It’s great to visit family, loved ones, old friends. But it can be stressful when it interferes with a routine you’ve really grown into. Hours in a plane, different time zones, tons of food you have no clue the content of, and too many people to see and not enough time.
How do you maintain your regimen, sleeping patterns, and bulletproof diet plan?
The truth is, it may not be possible to preserve the healthy aspects of home life 100%. But that doesn’t mean you should just throw it all to the wind! Check out these 13 tips on how to enjoy this holiday season, and feel good doing it.
- Fight jetlag – Jetlag can lead to a weakened immune system and even reduced psychomotor coordination during a workout. How to fight it? Hydrate constantly and take melatonin (your body’s sleep hormone) a few days prior to take-off.
- Scope out gyms beforehand – With services like Yelp and Google Maps, there’s really no reason not to know where the nearest gym will be. Call up a few and see what their policies are for drop-ins. You might just find some free trials.
- Plan for a back-up workout plan – Something might come up; squeezing the gym in between family breakfast and family brunch might not be possible. Check out our post on working out when time isn’t on your side for some suggestions on where to start.
- If you’re driving, bring your own weights – If there’s room in the trunk, why not? That way, if your current regimen includes resistance training and you can’t find a suitable gym, then simply bring the gym with you.
- If you’re not driving, bring your own weights – Those who travel a lot by plane, train, or bus might find it worth considering the following investment: Water-Filled Traveling Dumbbells.
- Listen to WellnessFX – We recently asked our extensive network of physicians, dietitians, and personal trainers to provide their personal tips for staying healthy while traveling. Check out the post – there are some techniques you might have never thought of!
- Bring your own (essential) foods – Certain foods have gotten a bad rap over the years, such as butter and coffee. It seems, however, the right types of these foods (like grass-fed and organic) are actually healthy for you. By bringing along your own stash you can reap the benefits of superfoods and avoid having to use less healthy alternatives.
- Pack a little sunshine – We’re talking Vitamin D. It’s been shown time and time again to be an effective immune system regulator.
- Wash your hands! – Coming into contact with so many people, whether it’s at the airport, bus station, or at a family gathering (just because they’re your blood doesn’t mean they can’t get you sick!), is a surefire way to catch the flu . . . if you’re not prepared. Wash your hands regularly and make sure to pack the proper vitamins (see #6 and #8).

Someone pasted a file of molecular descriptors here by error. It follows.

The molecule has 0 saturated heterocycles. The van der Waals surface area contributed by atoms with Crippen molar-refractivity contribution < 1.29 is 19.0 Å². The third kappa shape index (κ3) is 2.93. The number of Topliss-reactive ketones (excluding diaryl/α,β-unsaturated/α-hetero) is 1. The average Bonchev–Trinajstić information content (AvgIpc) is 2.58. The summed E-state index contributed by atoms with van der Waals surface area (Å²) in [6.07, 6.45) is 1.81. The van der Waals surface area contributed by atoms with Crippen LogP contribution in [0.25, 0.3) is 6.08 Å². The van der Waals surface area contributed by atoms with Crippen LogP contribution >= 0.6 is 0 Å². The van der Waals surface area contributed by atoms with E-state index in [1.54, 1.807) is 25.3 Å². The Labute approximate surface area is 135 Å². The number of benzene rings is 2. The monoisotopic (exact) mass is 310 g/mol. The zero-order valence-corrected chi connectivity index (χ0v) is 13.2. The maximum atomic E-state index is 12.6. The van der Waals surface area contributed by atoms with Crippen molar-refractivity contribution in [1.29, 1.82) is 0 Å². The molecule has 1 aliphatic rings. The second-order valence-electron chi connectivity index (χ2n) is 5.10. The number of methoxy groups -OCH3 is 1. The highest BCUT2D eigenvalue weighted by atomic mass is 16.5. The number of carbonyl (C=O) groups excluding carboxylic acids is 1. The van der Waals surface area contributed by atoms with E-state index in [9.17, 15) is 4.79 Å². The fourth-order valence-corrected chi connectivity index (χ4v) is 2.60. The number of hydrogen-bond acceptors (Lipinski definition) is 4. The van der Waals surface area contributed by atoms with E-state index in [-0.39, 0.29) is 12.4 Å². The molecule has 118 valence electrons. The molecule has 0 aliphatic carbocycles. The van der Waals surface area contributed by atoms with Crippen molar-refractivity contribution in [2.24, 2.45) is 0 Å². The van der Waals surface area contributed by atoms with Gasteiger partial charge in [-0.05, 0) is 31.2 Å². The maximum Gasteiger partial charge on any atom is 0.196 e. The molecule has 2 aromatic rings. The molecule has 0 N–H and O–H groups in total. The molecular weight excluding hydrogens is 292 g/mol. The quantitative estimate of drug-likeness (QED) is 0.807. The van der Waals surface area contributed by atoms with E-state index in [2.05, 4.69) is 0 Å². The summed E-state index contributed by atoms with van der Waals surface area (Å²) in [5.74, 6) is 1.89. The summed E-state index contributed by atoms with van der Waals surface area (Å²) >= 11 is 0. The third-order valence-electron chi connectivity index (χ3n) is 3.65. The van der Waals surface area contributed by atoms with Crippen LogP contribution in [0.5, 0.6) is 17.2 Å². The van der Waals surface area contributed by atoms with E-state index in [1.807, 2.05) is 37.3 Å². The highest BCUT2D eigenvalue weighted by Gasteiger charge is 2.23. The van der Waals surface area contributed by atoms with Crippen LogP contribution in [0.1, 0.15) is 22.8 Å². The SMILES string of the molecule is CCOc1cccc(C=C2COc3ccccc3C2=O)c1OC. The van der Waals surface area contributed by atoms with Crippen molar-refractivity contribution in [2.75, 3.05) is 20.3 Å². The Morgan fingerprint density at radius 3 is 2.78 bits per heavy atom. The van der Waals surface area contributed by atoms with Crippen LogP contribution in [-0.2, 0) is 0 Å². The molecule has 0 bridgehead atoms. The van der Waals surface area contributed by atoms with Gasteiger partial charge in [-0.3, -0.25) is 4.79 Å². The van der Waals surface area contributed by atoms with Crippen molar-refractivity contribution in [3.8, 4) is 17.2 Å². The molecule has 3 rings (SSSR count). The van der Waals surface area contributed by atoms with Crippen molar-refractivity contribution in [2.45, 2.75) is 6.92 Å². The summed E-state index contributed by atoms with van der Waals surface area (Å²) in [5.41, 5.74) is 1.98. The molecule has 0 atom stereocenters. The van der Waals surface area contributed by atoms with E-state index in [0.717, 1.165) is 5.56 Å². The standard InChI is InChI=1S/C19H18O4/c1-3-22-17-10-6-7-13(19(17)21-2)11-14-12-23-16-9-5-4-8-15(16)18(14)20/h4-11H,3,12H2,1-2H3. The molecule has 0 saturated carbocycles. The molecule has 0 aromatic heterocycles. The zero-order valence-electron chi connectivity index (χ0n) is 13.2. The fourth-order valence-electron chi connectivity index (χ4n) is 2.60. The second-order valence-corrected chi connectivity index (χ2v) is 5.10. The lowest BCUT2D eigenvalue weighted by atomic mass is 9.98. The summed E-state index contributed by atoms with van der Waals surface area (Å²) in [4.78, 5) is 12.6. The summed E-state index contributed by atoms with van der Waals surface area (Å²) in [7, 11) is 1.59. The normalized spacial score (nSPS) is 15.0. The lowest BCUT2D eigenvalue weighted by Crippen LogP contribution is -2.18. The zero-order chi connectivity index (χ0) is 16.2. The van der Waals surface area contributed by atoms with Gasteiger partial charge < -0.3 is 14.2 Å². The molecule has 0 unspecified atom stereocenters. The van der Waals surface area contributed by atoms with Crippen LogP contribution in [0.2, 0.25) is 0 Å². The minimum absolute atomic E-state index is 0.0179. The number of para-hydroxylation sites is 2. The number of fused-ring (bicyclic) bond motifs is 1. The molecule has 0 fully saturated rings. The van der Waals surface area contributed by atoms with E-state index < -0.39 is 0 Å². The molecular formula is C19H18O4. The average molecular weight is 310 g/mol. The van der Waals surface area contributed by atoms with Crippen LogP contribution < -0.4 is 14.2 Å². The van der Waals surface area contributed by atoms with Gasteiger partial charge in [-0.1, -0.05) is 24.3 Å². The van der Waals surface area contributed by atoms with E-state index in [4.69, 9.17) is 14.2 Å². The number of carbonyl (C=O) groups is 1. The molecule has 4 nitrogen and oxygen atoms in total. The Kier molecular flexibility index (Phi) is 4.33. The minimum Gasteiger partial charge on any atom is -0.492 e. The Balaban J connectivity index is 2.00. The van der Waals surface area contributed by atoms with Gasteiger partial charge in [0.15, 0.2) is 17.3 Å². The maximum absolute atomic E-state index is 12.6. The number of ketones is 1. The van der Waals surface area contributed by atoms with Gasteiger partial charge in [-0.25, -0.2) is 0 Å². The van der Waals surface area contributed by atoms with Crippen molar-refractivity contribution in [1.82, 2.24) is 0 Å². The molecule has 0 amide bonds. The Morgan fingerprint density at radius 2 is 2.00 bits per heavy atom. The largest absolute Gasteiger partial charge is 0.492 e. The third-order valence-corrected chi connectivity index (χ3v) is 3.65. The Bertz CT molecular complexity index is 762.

- Pack snacks – Let’s face it: you’re inevitably going to get hungry during that 3-hour lay-over between two 4-hour flights. Unfortunately (or fortunately, depending on how you look at it) they don’t hand out free snacks at the terminals. If you don’t want to end up hurting your wallet and your biomarkers at the newstand, bring your own snacks. A three-pound bag of mixed nuts, dried fruit, and dark chocolate pieces is delicious, fits easily in your carry-on, and will last you a week. Before leaving on your trip, grab a handful and weigh it on a scale. Now you’ll always have a rough idea how much you’re snacking on!
- Check for bed bugs at hotels – It’s a scary thing to think about, but following the simple suggestions in USA Today’s article could save your holiday season.
- Offer to do the grocery shopping – You know your family isn’t that health conscious. So, get there early enough to do a grocery run. You can make sure dinner will be that much healthier with fresh, organic, natural ingredients.
- Only one day – Even with all your discipline, your training, and your results over the last few months, you know once the flood gates open at that special dinner, they’ll be open. If you don’t think you’ll be able to help yourself from trying out a plate (or two) of all the desserts at Christmas dinner, then make a promise to yourself: only one day. Work hard to make sure you have what’s needed to eat healthy the rest of the days of your trip (see 6, 7, and 10). Even if you wake up the next morning feeling guilty, at least you know it’s right back to the trusted routine.
You’re heard our tips, now let’s hear yours!